The way we define an “application” has changed dramatically over the last decade. With the advent of cloud computing (opens in new tab), Big Data research projects, drug discovery, transactional systems that use Bitcoin and other alternative currencies, and a vast array of services impossible to count, there’s become a great need to track what is actually happening within an app.
A modern application consists of microservices that are constantly in operation. Think of a gaming app like Fortnite with millions of users. The game is not just constantly tracking the location of every player and item, each resulting in a “user request” to track that data, but it also has to manage and analyze transactional data like items a gamer has purchased, their account information such as credit card, date of birth, and email (opens in new tab), and do this all without any hiccups.
Another example of this is when there’s a massive transactional database used to operate an e-commerce site (opens in new tab) such as Amazon.com, or when a cable provider such as Comcast needs to keep track of user requests within its web applications. Every microservice runs in the background of modern apps unbeknownst to the end-user (and sometimes the developers themselves). Only with modern tools to analyze applications and the related microservices can any company possibly develop and deliver a reliable, high-performing app.
AWS X-Ray is a service that can help keep track of applications and user requests within those apps. It’s a debugging tool that works with AWS for production-level apps and those that are in a build and test phase. It’s designed to trace microservice user requests and works with all of the Amazon services you would expect, such as Amazon EC2 (Elastic Compute Cloud), Amazon EC2 Container Service (Amazon ECS), AWS Lambda (opens in new tab), and AWS Elastic Beanstalk (opens in new tab).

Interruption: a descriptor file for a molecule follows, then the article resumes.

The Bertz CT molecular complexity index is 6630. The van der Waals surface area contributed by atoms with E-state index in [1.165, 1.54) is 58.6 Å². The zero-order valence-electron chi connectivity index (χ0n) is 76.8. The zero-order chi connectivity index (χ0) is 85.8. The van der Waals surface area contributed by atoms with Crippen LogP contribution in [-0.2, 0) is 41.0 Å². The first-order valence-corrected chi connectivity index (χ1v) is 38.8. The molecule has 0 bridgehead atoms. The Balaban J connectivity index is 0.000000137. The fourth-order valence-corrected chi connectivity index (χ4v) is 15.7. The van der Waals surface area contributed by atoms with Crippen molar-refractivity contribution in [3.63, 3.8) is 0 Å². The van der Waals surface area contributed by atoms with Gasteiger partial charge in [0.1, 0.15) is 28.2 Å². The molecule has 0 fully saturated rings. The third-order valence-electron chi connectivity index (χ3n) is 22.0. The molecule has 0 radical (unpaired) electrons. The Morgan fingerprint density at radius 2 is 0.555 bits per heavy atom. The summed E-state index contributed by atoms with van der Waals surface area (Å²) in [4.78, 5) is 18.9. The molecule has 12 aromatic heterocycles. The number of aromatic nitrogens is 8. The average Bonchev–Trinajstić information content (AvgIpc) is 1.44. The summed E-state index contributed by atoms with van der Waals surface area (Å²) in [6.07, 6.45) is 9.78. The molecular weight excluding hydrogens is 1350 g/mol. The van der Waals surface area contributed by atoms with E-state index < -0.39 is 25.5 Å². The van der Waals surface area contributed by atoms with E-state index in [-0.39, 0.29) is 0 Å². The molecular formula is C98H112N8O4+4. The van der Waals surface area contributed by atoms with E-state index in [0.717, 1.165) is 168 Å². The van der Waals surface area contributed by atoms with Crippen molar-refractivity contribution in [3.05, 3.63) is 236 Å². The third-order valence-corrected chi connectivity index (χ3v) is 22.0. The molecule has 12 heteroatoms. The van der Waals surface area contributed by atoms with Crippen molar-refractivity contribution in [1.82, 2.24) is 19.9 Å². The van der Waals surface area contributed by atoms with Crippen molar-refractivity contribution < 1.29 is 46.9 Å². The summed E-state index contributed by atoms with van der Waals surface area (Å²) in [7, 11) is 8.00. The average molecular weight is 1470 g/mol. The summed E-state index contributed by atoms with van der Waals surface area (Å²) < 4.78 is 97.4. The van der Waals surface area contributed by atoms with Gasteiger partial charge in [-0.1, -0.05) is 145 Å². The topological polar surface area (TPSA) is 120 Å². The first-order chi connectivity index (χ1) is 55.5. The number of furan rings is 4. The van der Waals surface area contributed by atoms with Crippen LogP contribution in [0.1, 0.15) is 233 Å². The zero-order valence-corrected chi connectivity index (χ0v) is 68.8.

The best way to understand X-Ray is to walk through a typical scenario of how it all works and what it does to help companies track and debug applications in the cloud.
X-Ray starts by monitoring the user requests within an application that run within a serverless environment. X-Ray collects these as they pay through the application, and can be beneficial for those with one or two applications running a transactional system for an e-commerce site or for hundreds of apps running a vast Big Data project meant to develop a new material used for a new type of product. The point of using AWS X-Ray is that it can work in the background to detect errors, latency issues, and other faults that can slow down apps.
Next, X-Ray then analyzes and records these requests, combining them into what is called a trace. A trace is a collection of user requests between the service and the resources available. Developers can use the traces in a service map that shows latencies within business apps (opens in new tab). The last stage in using AWS X-Ray is to then analyze the traces to see where any problems might be occurring and to resolve latency issues that result from the user requests. Once developers determine the causes of the disruptions they can then work to resolve the latency issues.
Benefits of using AWS X-Ray
One of the key benefits to using AWS X-Ray is that developers have the ability to analyze and resolve latency issues in high-performing apps, including e-commerce sites, gaming apps, Big Data research projects, and everything in between. Developers can see a service map that lays it all in vivid detail, allowing them to root out problems that cause bottlenecks within the app.
This leads to better-performing apps, and the ancillary benefit to companies trying to stay competitive is that the apps run faster, smoother, and without as many faults. X-Ray also fits right within the app framework you are already using, such as Amazon EC2.
X-Ray is also flexible enough to work with just about any cloud-based app, including those with only a few user requests but a great need for low-latency, or for those who run web apps that generate thousands of user requests and need to make sure there is smooth performance. Regardless of the breadth and depth of the app, developers can still see where latencies occur and work to resolve them. All of this occurs in real-time as the app is running.
It’s also designed to work for apps in a build stage, helping developers experiment and design the app to see where latencies occur. Then, they can use X-Ray for testing the app before it hits production, helping them root out latency issues before end-users have access. Once an app hits production, developers can continue to see service maps and resolve problems. X-Ray helps after you release apps because you can implement new features, fix bugs, and deal with any endpoint security (opens in new tab) issues but still monitor and resolve bottlenecks that occur.
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